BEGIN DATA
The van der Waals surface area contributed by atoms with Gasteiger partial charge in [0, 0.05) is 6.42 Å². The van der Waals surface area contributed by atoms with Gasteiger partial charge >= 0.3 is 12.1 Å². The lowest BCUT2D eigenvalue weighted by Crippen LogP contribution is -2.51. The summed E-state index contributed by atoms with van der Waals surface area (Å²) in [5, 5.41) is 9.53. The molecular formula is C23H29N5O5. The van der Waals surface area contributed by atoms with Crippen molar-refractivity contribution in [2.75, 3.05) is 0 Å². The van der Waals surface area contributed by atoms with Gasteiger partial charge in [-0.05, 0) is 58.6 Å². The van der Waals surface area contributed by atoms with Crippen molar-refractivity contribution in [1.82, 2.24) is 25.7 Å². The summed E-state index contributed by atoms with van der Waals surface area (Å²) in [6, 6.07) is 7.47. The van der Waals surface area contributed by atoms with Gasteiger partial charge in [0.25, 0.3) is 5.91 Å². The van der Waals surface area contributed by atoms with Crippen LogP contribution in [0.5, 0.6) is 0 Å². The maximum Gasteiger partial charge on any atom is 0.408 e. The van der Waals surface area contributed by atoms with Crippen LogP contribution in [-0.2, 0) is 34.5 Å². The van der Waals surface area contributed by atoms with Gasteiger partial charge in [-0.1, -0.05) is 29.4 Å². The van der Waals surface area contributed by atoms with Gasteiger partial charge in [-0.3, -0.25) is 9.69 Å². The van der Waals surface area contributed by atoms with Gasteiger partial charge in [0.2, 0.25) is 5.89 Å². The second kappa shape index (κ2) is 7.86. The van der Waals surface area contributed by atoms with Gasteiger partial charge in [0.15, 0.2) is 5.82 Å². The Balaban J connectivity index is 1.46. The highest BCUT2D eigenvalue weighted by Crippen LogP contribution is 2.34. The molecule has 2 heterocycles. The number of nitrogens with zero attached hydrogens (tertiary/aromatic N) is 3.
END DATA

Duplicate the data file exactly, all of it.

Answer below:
The van der Waals surface area contributed by atoms with Gasteiger partial charge in [0, 0.05) is 6.42 Å². The van der Waals surface area contributed by atoms with Gasteiger partial charge >= 0.3 is 12.1 Å². The lowest BCUT2D eigenvalue weighted by Crippen LogP contribution is -2.51. The summed E-state index contributed by atoms with van der Waals surface area (Å²) in [5, 5.41) is 9.53. The molecular formula is C23H29N5O5. The van der Waals surface area contributed by atoms with Crippen molar-refractivity contribution in [2.75, 3.05) is 0 Å². The van der Waals surface area contributed by atoms with Gasteiger partial charge in [-0.05, 0) is 58.6 Å². The van der Waals surface area contributed by atoms with Crippen molar-refractivity contribution in [1.82, 2.24) is 25.7 Å². The summed E-state index contributed by atoms with van der Waals surface area (Å²) in [6, 6.07) is 7.47. The van der Waals surface area contributed by atoms with Gasteiger partial charge in [0.25, 0.3) is 5.91 Å². The van der Waals surface area contributed by atoms with Crippen LogP contribution in [0.5, 0.6) is 0 Å². The maximum Gasteiger partial charge on any atom is 0.408 e. The van der Waals surface area contributed by atoms with Crippen LogP contribution in [-0.2, 0) is 34.5 Å². The van der Waals surface area contributed by atoms with Gasteiger partial charge in [-0.1, -0.05) is 29.4 Å². The van der Waals surface area contributed by atoms with Gasteiger partial charge in [-0.3, -0.25) is 9.69 Å². The van der Waals surface area contributed by atoms with Gasteiger partial charge in [0.2, 0.25) is 5.89 Å². The second kappa shape index (κ2) is 7.86. The van der Waals surface area contributed by atoms with Gasteiger partial charge in [0.15, 0.2) is 5.82 Å². The Balaban J connectivity index is 1.46. The highest BCUT2D eigenvalue weighted by Crippen LogP contribution is 2.34. The molecule has 2 heterocycles. The number of nitrogens with zero attached hydrogens (tertiary/aromatic N) is 3.